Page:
# The first column of the $n$th power for a triangular matrix

I have found a interesting thing but I cannot prove it. Given $k_i$ are positive for any $i\geq1$, and we have $M+1$ by $M+1$ matrix $A$, which is $$A=\left[\begin{array}{ccccc} 0\\ k_{1} & 0\\ k_{2} & \frac{1}{2}k_{1} & 0\\ \vdots & & & \ddots\\ k_{M} & \frac{M-1}{M}k_{M-1} & \cdots & \frac{1}{M}k_{1} & 0 \end{array}\right]$$ I found that the first column of $n!A^{n}$ is always equal with the first column of $B^{n}$ for any $n\in\mathbb{N}$, where $$B=\left[\begin{array}{ccccc} 0\\ k_{1} & 0\\ k_{2} & k_{1} & 0\\ \vdots & & & \ddots\\ k_{M} & k_{M-1} & \cdots & k_{1} & 0 \end{array}\right]$$ Can you help me to prove it? Thanks in advance.

The following is a reply to a comment from @GerryMyerson. (Updated on Aug. 27.)

To @GerryMyerson. Here is the problem when I use the induction:

Use induction method. First, it is obvious that when $n=0$ and $1$, the equality is hold for any $M\in\mathbb{N}$. Then, we assume when $n=N>1$, the equality is hold, and the matrix is $$N!A_{M+1}^{N}=B_{M+1}^{N}=\left[\begin{array}{ccccccc} 0\\ \vdots\\ 0\\ t_{1} & 0\\ t_{2} & s & 0\\ \vdots & \vdots & & \ddots\\ t_{M+1-N} & u & \cdots & v & 0 & \cdots & 0 \end{array}\right].$$ Here, we only focus on the first column.

When $n=N+1$, the left side is $$\left(N+1\right)A_{M+1}\times\left(N!A_{M+1}^{N}\right)=\left(N+1\right)\left[\begin{array}{ccccccc} 0\\ k_{1} & 0\\ k_{2} & \frac{1}{2}k_{1} & 0\\ \vdots & & & \ddots\\ k_{i} & \frac{i-1}{i}k_{i-1} & \cdots & \frac{1}{i}k_{1} & 0\\ \vdots & & & & & \ddots\\ k_{M} & & & & & \frac{1}{M}k_{1} & 0 \end{array}\right]\left[\begin{array}{ccccccc} 0\\ \vdots\\ 0\\ t_{1} & 0\\ t_{2} & s & 0\\ \vdots & \vdots & & \ddots\\ t_{M+1-N} & u & \cdots & v & 0 & \cdots & 0 \end{array}\right],$$ then the $\left(i+1,1\right)$ entry is $\left(N+1\right)\left(\frac{i-N}{i}k_{i-n}t_{1}+\frac{i-N-1}{i}k_{i-N-1}t_{2}+\cdots+\frac{1}{i}k_{1}t_{i-N}\right)$.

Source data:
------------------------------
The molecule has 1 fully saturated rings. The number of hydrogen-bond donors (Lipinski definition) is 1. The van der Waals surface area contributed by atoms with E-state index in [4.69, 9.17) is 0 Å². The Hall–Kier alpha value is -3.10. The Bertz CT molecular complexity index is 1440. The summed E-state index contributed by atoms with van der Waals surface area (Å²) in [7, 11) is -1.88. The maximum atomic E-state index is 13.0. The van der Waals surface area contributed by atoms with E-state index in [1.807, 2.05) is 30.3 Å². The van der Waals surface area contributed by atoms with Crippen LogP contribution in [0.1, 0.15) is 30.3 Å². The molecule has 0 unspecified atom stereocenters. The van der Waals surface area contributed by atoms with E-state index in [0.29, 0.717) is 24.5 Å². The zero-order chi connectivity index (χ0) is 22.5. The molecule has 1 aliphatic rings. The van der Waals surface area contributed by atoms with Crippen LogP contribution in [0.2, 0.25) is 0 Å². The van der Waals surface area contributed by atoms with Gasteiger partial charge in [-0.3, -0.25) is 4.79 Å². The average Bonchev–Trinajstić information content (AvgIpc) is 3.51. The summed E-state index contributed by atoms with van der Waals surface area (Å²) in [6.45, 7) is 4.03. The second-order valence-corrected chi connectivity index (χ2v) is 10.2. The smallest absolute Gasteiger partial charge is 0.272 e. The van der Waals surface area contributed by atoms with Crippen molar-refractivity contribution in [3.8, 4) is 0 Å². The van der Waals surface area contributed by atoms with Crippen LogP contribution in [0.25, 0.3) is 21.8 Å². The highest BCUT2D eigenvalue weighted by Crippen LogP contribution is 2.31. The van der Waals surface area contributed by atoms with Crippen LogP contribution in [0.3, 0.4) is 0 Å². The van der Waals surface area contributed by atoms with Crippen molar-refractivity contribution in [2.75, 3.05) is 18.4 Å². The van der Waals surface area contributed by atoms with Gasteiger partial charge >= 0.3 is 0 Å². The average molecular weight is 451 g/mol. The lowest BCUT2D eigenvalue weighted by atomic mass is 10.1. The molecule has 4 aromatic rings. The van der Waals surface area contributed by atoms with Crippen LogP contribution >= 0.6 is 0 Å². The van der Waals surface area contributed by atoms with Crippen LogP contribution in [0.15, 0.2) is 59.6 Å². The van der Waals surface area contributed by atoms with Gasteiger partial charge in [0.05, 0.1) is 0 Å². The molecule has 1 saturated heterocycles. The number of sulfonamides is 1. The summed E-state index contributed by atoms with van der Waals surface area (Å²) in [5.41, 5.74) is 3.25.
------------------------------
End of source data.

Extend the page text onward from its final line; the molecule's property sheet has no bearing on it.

On the other side, the $\left(i+1,1\right)$ of $B$ entry is $k_{i-N}t_{1}+k_{i-N-1}t_{2}+\cdots k_{1}t_{i-N}$.

Now, I cannot prove that these two are equal.

• Anyone helps? ::>_<:: Aug 26, 2012 at 14:42
• Any $n$ in $\bf R$? You're allowing real exponents? If you're happy with integer exponents, it looks like the kind of problem where induction is the thing to try. Have you tried it? Aug 27, 2012 at 5:23
• Oh~~sorry, $n$ is positive integer. Thanks. And I tried induction. Firstly I prove it is true when $n=1$, then I assume it is true when $n=N$, but when $n=N+1$, due to the lack of knowledge for the other columns, I cannot prove it.... Aug 27, 2012 at 8:46
• Hi Marc, thanks. However, the bottom left entry for $2!A^2$ is $2k_1k_2$, also it is the bottom left entry for $B^2$. They are the same. $$\left[\begin{array}{cccc} 0\\ k_{1} & 0\\ k_{2} & k_{1} & 0\\ k_{3} & k_{2} & k_{1} & 0 \end{array}\right]^{2}=\left[\begin{array}{cccc} 0\\ 0 & 0\\ k_{1}^{2} & 0 & 0\\ 2k_{1}k_{2} & k_{1}^{2} & 0 & 0 \end{array}\right]$$ Aug 27, 2012 at 12:13
• You don't need to know anything about the other columns, do you? The first column of $A^{n+1}=AA^n$ depends on all the entries of $A$, but only on the first column of $A^n$. Aug 27, 2012 at 12:29